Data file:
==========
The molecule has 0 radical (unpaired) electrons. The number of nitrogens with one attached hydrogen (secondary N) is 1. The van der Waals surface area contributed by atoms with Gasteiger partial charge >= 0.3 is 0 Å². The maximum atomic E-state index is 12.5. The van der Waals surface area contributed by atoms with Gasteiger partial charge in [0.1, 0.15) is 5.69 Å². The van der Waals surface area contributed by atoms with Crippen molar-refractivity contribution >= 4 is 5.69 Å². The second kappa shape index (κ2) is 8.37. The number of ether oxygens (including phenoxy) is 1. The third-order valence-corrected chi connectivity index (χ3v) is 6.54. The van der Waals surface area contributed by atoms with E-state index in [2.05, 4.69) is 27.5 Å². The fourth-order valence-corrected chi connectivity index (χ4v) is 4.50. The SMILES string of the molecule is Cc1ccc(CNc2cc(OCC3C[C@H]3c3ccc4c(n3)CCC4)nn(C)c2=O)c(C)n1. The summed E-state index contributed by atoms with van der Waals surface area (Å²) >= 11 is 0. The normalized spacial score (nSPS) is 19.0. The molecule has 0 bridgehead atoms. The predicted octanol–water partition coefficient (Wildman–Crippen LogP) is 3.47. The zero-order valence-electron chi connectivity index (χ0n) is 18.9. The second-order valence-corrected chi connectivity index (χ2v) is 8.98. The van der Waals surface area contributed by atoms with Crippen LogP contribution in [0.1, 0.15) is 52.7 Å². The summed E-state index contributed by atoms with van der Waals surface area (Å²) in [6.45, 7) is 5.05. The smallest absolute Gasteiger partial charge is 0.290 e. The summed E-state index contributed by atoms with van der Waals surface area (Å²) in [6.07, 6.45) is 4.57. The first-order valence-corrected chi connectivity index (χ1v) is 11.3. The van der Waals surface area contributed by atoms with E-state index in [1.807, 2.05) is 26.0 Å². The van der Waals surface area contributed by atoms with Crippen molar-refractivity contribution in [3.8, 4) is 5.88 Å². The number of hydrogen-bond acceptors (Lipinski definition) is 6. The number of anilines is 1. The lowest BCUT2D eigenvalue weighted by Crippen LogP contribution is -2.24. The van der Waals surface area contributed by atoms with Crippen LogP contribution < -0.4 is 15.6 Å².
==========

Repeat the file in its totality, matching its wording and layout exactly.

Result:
The molecule has 0 radical (unpaired) electrons. The number of nitrogens with one attached hydrogen (secondary N) is 1. The van der Waals surface area contributed by atoms with Gasteiger partial charge >= 0.3 is 0 Å². The maximum atomic E-state index is 12.5. The van der Waals surface area contributed by atoms with Gasteiger partial charge in [0.1, 0.15) is 5.69 Å². The van der Waals surface area contributed by atoms with Crippen molar-refractivity contribution >= 4 is 5.69 Å². The second kappa shape index (κ2) is 8.37. The number of ether oxygens (including phenoxy) is 1. The third-order valence-corrected chi connectivity index (χ3v) is 6.54. The van der Waals surface area contributed by atoms with E-state index in [2.05, 4.69) is 27.5 Å². The fourth-order valence-corrected chi connectivity index (χ4v) is 4.50. The SMILES string of the molecule is Cc1ccc(CNc2cc(OCC3C[C@H]3c3ccc4c(n3)CCC4)nn(C)c2=O)c(C)n1. The summed E-state index contributed by atoms with van der Waals surface area (Å²) >= 11 is 0. The normalized spacial score (nSPS) is 19.0. The molecule has 0 bridgehead atoms. The predicted octanol–water partition coefficient (Wildman–Crippen LogP) is 3.47. The zero-order valence-electron chi connectivity index (χ0n) is 18.9. The second-order valence-corrected chi connectivity index (χ2v) is 8.98. The van der Waals surface area contributed by atoms with Crippen LogP contribution in [0.1, 0.15) is 52.7 Å². The summed E-state index contributed by atoms with van der Waals surface area (Å²) in [6.45, 7) is 5.05. The smallest absolute Gasteiger partial charge is 0.290 e. The summed E-state index contributed by atoms with van der Waals surface area (Å²) in [6.07, 6.45) is 4.57. The first-order valence-corrected chi connectivity index (χ1v) is 11.3. The van der Waals surface area contributed by atoms with E-state index in [1.807, 2.05) is 26.0 Å². The van der Waals surface area contributed by atoms with Crippen molar-refractivity contribution in [3.8, 4) is 5.88 Å². The number of hydrogen-bond acceptors (Lipinski definition) is 6. The number of anilines is 1. The lowest BCUT2D eigenvalue weighted by Crippen LogP contribution is -2.24. The van der Waals surface area contributed by atoms with Crippen LogP contribution < -0.4 is 15.6 Å².